Paramount clause. (Also termed Clause Paramount.) This clause is generally found in a bill of lading but can also be found in a charterparty. The main purpose of such a clause is to incorporate the terms and conditions of the Hague or Hague-Visby Rules (or the Hamburg Rules) into the document which is (or which evidences) the contract of carriage of goods by sea. The Paramount clause can also incorporate particular legislation, such as the United States Carriage of Goods by Sea Act 1936.

 

Container leasing. Containers may be offered for carriage of goods by the carriers themselves or the carriers may not actually own the containers, rather leasing them from lessors. Other parties, such as shippers, may also wish to lease a container. Therefore the containers can be owned by the ocean carriers, the lessors and also other transport operators, such as railway companies, shippers C themselves and large freight forwarders.

Customary. This word usually refers to the rate at which cargo operations are to take place and may affect the time the vessel is made available by the owner for these operations.

Cargo-Quality. A description in the bill of lading as to the quality of goods does not bind the carrier. The person signing and issuing the bill of lading is not considered to have the expertise nor the duty to ascertain quality. The shipowner can adduce evidence to show that the goods were not of the quality stated on the bill of lading.

 

Cover note. A contract of marine insurance concluded when the proposal of the assured is accepted by the insurer, whether the policy is then issued or not. For the purpose of showing when the proposal was accepted, reference may be made to the slip or cover note or other customary memorandum of the contract, although it may be unstamped.

Ceiling.The ceiling consists of wooden planks laid on top of the double bottom tanks. The planks are laid longitudinally and prevent contact between the cargo and the double bottom.

Carrier. The carrier of goods under a bill of lading to which the. Hague-Visby Rules apply includes the shipowner or the charterer who enters into a contract of carriage with a shipper.

Cleaning. When an oil tanker or chemical tanker carries one cargo, it must usually be cleaned before the next cargo and also to reduce the "clingage" and residues on the parts of the ship's structure inside the cargo spaces.

Contractual liabilities. Liabilities incurred under contracts necessary for the normal operation of a ship, such as towage contracts, indemnities to port authorities, indemnities to stevedoring companies.

Concentrates. This is a material in small particle form which results from a processing of natural ore. The main hazard associated with concentrates is that moisture entrained in the particles may settle out and the surface reach a nearly fluid state which will affect the ship’s stability if the cargo shifts. Moreover, some concentrates, such as iron concentrates produced when iron is crushed dry, contain sulphur so that if concentrates become damp the sulphur reacts with the oxygen in the surrounding air to produce heat. Compartments containing concentrates should not be ventilated in order to reduce the oxygen content.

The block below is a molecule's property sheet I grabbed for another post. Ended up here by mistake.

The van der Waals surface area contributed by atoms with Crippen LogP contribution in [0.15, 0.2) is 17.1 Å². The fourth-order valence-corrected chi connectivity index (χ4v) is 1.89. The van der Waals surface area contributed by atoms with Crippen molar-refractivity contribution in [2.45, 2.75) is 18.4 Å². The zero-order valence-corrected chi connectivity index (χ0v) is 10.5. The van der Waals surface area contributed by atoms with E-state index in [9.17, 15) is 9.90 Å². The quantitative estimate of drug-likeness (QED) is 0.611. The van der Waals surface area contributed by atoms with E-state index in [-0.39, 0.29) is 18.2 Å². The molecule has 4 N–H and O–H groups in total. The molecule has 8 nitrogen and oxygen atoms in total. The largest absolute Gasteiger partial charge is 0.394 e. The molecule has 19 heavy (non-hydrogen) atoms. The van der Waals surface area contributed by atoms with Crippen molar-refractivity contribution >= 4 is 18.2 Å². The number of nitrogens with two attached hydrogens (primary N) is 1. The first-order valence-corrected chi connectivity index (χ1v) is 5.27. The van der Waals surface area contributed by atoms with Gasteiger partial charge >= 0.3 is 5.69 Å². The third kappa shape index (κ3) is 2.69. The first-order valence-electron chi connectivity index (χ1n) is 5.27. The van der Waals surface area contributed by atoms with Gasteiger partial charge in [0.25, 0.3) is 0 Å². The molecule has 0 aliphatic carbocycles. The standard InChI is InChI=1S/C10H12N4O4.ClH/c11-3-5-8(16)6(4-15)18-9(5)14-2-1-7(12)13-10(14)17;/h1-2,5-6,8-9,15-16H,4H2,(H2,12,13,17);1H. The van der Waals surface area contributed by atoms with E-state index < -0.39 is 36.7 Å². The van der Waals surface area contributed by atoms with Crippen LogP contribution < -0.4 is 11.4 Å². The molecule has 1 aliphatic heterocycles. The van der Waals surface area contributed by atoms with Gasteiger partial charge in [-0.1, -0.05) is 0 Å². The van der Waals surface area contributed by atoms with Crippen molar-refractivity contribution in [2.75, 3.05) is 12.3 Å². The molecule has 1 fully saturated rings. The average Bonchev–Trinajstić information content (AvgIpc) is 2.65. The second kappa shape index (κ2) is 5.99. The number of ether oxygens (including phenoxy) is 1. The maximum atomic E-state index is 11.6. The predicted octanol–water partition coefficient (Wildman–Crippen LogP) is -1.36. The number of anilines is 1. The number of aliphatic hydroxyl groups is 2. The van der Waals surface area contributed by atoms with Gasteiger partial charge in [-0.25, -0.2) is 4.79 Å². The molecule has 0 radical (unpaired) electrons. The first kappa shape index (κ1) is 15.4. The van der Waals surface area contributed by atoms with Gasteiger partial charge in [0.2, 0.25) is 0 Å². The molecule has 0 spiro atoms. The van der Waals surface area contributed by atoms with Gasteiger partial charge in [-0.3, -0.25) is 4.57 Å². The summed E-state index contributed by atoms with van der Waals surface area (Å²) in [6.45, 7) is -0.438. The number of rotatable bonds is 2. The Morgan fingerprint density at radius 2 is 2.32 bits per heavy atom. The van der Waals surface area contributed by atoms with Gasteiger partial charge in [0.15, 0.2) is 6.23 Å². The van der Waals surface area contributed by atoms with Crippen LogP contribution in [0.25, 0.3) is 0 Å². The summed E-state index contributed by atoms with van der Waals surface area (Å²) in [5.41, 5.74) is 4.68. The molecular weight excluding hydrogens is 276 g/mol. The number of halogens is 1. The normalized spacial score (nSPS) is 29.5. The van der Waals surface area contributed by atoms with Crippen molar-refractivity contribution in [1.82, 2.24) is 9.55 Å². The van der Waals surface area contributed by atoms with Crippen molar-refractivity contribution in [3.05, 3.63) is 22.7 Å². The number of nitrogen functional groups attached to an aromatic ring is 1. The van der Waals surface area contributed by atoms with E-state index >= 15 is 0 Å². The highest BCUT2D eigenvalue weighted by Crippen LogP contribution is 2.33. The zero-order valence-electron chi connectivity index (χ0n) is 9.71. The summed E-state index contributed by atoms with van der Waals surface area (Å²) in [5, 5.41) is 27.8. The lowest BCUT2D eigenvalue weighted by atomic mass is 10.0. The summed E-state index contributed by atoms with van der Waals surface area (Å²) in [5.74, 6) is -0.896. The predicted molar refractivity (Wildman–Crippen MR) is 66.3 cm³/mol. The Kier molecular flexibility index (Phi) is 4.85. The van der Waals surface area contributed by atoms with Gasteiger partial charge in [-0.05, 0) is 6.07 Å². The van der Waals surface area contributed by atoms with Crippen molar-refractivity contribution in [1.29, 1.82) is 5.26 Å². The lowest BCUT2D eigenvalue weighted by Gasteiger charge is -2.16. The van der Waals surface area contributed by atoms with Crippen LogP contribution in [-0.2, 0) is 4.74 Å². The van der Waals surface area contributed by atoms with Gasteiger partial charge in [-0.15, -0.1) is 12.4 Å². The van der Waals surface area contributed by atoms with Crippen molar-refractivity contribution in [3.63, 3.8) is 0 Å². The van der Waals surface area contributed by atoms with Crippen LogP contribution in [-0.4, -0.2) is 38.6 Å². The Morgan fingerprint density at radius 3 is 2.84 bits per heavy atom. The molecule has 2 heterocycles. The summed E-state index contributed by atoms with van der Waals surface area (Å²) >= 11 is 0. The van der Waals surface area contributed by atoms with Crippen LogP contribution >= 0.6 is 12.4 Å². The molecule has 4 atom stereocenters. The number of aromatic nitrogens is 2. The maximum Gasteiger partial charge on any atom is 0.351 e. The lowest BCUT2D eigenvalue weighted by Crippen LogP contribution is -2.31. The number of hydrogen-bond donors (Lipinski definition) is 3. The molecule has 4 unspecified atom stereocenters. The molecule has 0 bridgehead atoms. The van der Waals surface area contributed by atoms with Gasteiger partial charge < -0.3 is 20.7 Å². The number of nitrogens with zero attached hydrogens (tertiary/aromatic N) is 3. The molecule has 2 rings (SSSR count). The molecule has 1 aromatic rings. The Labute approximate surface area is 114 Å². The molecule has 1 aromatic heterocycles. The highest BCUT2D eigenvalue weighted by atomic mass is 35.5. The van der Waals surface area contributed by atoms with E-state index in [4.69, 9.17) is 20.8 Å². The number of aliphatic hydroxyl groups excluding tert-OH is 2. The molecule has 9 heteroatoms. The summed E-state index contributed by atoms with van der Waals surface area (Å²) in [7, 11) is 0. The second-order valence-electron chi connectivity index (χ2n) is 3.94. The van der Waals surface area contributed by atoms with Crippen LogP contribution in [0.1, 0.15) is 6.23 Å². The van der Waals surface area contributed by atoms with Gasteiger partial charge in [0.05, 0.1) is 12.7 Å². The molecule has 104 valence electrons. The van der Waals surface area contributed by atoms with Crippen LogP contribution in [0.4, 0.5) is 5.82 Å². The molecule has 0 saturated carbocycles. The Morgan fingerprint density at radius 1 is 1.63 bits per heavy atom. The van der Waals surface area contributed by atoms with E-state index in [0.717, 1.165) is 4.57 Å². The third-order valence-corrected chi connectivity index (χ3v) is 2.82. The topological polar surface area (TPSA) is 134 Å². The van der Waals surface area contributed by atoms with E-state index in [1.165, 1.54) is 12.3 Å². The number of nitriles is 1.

Cofferdam. In oil tankers the oil tanks are separated from the engine room by means of a cofferdam formed by two transverse bulkheads. The cofferdam extends over the entire breadth of the vessel and prevents leakage from the oil tanks to the engine room or diesel-oil bunkers. The pump rooms are also separated from adjacent tanks by cofferdams.

 

CY (Container yard). This is the container base from where the carriage will commence or where the ocean carriage ends. It is usually in the container port facility and is under the control of the ocean carrier. 

The CY can also be under the control of other carriers, for example, at a railway yard or at an airport.

 

CMI. Comite Maritime International. A group of international lawyers and law associations specialising in maritime law, based in Antwerp, Belgium. CMI is responsible for some documents used in chartering, e.g., for the "Charterparty Laytime Definitions". The CMI has also compiled a list of arbitrators, well-experienced in maritime arbitration and able to decide disputes arising from charters. Parties to a charter dispute can choose arbitrators from this list.

 

Charterparty. This is the document that contains the details of the charter or contract. While the shipowner and charterer are called the "parties to the charter", the word "party" in "charterparty" originates from the old Latin phrase for the contract to use a ship.